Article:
Brian’s Guide to Japanese Whetstones

Hello and welcome to my website.  This post will exist to provide information in order to provide a basic understanding of Japanese sharpening stones (whetstones),  and provide a list of sources for procuring those items.  I will provide links in some cases, I do earn from those links and if you decide to purchase through them please consider it a wonderful contribution to this site.

Japanese whetstones can be broken up into two major categories; synthetic stones (man made) and natural stones.  I have a detailed post on Natural stones, so this post will focus mainly on synthetic stones.

Japanese synthetic stones form the basis of my sharpening system, they are used for everything from basic removal of material all the way on through the majority of polishing.  The final polish being reserved for Japanese natural stones in most cases.  I cover the detailed process that is sharpening in my classes, in this post I will cover the basic setup needed, in my experience, to begin sharpening effectively.

This is my sharpening setup, I like working at approximately a counter height for my dimensions it provides me a comfortable work station.  I’ve added excellent lighting to ensure that I can see burrs, damages and defects in my sharpening and of course see when those defects are removed.


On the left side of this station I have an anvil, it used for general purpose around the shop and for ura-dashi with a fixture.  The large plate on the right is a granite surface plate and it is used for general checking of things, very handy item to have.

My process begins with a rough stone, I prefer to start at 800 grit and use it to remove wear from my edged tools.  The stone on the right is a Chosera 800 grit.


Next, I sometimes use a Chosera 1000 grit, (green stone on the right) but most often I skip that stone.  In spite of the fact that this stone is considerably thinner than when I received it.  For a very long while this was my rough stone, but the Chosera 800 is much faster.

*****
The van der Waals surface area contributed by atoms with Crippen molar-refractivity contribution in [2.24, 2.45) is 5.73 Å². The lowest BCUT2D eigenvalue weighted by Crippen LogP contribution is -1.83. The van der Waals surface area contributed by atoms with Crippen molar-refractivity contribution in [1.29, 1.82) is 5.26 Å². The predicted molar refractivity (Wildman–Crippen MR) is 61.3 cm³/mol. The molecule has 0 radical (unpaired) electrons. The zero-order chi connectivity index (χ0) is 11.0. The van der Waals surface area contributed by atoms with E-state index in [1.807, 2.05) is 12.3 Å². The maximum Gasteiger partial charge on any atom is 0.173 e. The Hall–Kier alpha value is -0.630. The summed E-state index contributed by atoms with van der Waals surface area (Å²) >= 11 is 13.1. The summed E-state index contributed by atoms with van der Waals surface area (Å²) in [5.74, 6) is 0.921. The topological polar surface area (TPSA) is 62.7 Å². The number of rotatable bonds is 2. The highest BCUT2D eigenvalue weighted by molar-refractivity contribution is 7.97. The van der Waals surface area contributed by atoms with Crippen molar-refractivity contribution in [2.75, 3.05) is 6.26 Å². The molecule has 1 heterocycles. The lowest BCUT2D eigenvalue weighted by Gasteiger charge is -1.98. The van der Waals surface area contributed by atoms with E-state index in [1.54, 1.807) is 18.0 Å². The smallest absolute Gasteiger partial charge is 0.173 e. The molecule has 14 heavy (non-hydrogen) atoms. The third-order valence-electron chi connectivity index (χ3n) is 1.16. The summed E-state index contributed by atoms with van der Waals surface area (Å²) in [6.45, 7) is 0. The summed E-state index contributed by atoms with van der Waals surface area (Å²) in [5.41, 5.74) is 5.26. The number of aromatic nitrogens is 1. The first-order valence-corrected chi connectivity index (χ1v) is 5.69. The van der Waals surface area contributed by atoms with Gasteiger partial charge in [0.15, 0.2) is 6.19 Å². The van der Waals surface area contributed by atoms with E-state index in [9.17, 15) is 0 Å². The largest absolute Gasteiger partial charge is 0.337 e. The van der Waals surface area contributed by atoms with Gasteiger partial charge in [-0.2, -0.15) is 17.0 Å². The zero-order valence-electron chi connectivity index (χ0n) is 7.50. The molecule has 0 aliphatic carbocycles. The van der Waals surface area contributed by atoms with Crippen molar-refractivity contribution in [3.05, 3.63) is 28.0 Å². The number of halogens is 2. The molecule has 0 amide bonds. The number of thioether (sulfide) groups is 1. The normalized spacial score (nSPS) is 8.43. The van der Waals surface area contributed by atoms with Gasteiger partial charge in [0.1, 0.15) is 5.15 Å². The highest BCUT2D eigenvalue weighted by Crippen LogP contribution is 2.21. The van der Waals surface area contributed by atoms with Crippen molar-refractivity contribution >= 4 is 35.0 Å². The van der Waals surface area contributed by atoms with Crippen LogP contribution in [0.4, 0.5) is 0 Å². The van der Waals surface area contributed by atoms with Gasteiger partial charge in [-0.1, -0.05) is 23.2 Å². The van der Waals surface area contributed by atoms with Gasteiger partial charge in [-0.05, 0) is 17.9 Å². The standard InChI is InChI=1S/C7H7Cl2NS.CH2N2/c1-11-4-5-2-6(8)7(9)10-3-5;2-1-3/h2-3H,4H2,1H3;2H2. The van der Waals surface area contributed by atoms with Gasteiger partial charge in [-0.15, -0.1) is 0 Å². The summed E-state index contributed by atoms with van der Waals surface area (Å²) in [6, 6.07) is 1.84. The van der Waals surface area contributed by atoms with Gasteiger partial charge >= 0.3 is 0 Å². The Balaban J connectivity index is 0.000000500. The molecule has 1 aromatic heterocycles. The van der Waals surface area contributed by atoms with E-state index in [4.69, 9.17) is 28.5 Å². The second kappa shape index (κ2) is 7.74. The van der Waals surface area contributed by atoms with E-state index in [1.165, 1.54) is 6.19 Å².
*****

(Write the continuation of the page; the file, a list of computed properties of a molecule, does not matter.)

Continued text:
Once the rough work is complete my next step is to a Chosera 3000 grit stone.


At this point, I’m the next steps are determined entirely by the level of detail needed in the work at hand.  Normally I move onto Japanese natural stones, however occasionally if the work calls for it I will next move to a fine synthetic such as this 8000 grit Naniwa Snow white for reasons unknown it began to crackle when I used it, however it has not affected the performance to my knowledge and I’ve used this stone for at least six years now.


I also have a Sigma 13000 Grit, this is another tool in the arsenal, which can be deployed in situations which call for it.  I’ve actually used this as a finish stone for NYZ kez and pulled a very fine shaving with the resulting edge.  It’s an excellent stone.  I believe So at Japan-tool can order them.

This lineup provides my basic kit and has served me well for a number of years now, sometimes sharpening individual blades ten or more times in a single day’s work.  These stones will sharpen simple steels and complex steels all the same, so I have used them for white 1, K120, White 2, Blue 2, Blue 1, Super Blue, Super White, and in a very limited capacity Powdered metal steels and high speed steels.  I have also used them on my western blades such as those antique steels in my Try and Jack planes,  A2 steel, 01 steel and likely a few steels I’m long forgetting.